ClivePicture it.

You’re on your way to work, checking your Blackberry as you rush down the street, when you bump into a man.  Not just any man, an Adonis.  He gives his apologies, pays you a compliment and you engage in brief chit-chat before eventually exchanging numbers and heading on your way.  Later that evening he calls and you spend the entire night into the morning getting to know him.  This Adonis is all you’ve been looking for.  He’s tall, dark, handsome, college educated, stable career, decent credit, owns a condo, athletic, has never been in jail, no kids, loves his momma…the works!  Over the weekend you two head out on a date and have a fantastic time, sparks fly.

A few more dates go by and you learn that he is more than ready to settle down and have kids, matter of fact, his views on marriage and family life practically mirror your own.  Score!  You start to think ‘Where has this man been all my life!  Could my search be over?’ Later that night he calls you to tell you how much he likes you and enjoys being with you, you gladly return the compliment and just as you feel yourself floating up to cloud nine he says “I really like you and would love to get to know you better, but I must be honest.  I’m bisexual.”

Pause for dramatic effect.

Oddly enough this scenario is not that farfetched.  Mega music mogul Clive Davis just admitted in his recently released memoir that he is bisexual and currently in a relationship with a man despite having been married twice to women.  We’ll just assume his wives knew because, well, I’m sure we all knew before he told us.  Anyway, on paper Clive, and many like him, meet every single qualification on the lists many women keep and appear to be perfect marriage material, except for the fact that they are bisexual men.  So what happens now?  Do you scratch a man off the list and call your girls to complain, yet again, about how you can’t find a good man?  But wait, he is a good man….isn’t he?  The plight of the single black woman is well documented; a simple Google search will yield tons of articles discussing our issues when it comes to marriage.  Last year Ralph Banks, a writer for The Wall Street Journal, suggested that the solution to our problems would be to simply marry a white man.  Now if white men, who Banks readily admits don’t necessarily want us, need to become an option in order to increase our potential marriage pool, should we also start including bisexual men?

Hear me out.

I’m not talking about homosexual men who are still trapped in R. Kelly’s closet, I’m talking about good, decent, hardworking men who are honest about their sexual desires for other men, yet still sincerely desire to be married and have a family with a woman.  If these men meet all the qualifications we as black women are seeking, should they be counted out simply because they have slept with men?  Does the fact that they sleep with men automatically negate their ‘Good Black Man’ status and husband potential?  Straight men marry bisexual women all the time without blinking an eye, a bisexual woman’s preferences rarely, if ever, take her out of the running when it comes to marriage and motherhood.  Why couldn’t this be the case for a bisexual man?  Think of how many more potential husbands and fathers could be added to our supposedly shrinking marriage pool if we opened ourselves up to this idea.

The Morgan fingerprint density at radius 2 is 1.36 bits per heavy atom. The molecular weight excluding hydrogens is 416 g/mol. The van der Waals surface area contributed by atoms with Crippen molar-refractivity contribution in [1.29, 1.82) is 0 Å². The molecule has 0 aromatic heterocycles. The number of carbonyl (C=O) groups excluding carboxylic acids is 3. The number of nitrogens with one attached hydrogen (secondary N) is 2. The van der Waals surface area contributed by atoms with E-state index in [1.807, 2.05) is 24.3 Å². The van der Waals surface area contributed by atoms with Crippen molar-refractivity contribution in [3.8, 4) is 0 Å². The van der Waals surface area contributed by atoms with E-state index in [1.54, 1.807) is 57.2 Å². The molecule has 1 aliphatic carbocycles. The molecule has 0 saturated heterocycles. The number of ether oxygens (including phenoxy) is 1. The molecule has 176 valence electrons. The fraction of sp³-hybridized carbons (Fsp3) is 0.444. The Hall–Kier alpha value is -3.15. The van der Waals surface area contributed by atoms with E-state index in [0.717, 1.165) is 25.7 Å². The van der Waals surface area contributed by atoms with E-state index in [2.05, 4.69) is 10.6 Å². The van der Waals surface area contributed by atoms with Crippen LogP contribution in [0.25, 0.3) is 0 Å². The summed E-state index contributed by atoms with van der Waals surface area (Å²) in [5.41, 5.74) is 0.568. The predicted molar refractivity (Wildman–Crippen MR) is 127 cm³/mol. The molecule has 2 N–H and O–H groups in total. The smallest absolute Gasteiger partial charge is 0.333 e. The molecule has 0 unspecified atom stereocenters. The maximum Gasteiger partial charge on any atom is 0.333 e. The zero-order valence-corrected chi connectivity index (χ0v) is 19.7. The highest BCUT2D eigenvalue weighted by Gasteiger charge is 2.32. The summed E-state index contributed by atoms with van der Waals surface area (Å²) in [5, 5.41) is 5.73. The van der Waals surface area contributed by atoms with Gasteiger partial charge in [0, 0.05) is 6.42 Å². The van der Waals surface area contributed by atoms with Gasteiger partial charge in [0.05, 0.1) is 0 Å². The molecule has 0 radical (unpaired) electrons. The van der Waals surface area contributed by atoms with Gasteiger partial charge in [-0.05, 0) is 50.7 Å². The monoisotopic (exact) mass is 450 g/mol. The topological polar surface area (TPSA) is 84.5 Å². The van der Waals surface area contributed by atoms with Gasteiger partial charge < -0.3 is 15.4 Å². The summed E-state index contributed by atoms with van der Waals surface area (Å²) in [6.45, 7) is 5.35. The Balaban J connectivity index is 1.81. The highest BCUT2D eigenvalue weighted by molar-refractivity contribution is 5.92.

There’s an article over on The Fresh Xpress in which the writer, Rippa, speaks on this topic as it relates to his friend Corey.  Corey is all of the things I’ve mentioned above, he meets the ‘Good Black Man’ standard, and he is also bisexual.  According to Rippa:

“There are many bisexual (and homosexual) men and women who exhibit behavior in line with traditional gender roles up to and including the desire to marry someone they love and are waiting for the day when it will be their turn to pop out some youngins.

But what are the odds that a Black woman would still find this “Good”  Black man to still be a worthwhile catch upon learning that he is bisexual? Would these Black women who are so desperate to find a ‘soul mate’  be willing to consider life with a man who openly and honestly admits to having maintained past relationships with both men and women? If he were to commit to one woman while in a relationship I don’t feel like his sexual history with men would matter any more than a straight man’s sexual history with other women. After all, as a bi man, Corey is DEFINITELY attracted to Black woman.”

So ladies, would you ever consider dating and marrying a bisexual man?  Is a history of sexual relations with men an automatic disqualification for you?  Why? Do you think there is a double standard when it comes to marrying bisexual men as opposed to bisexual women?

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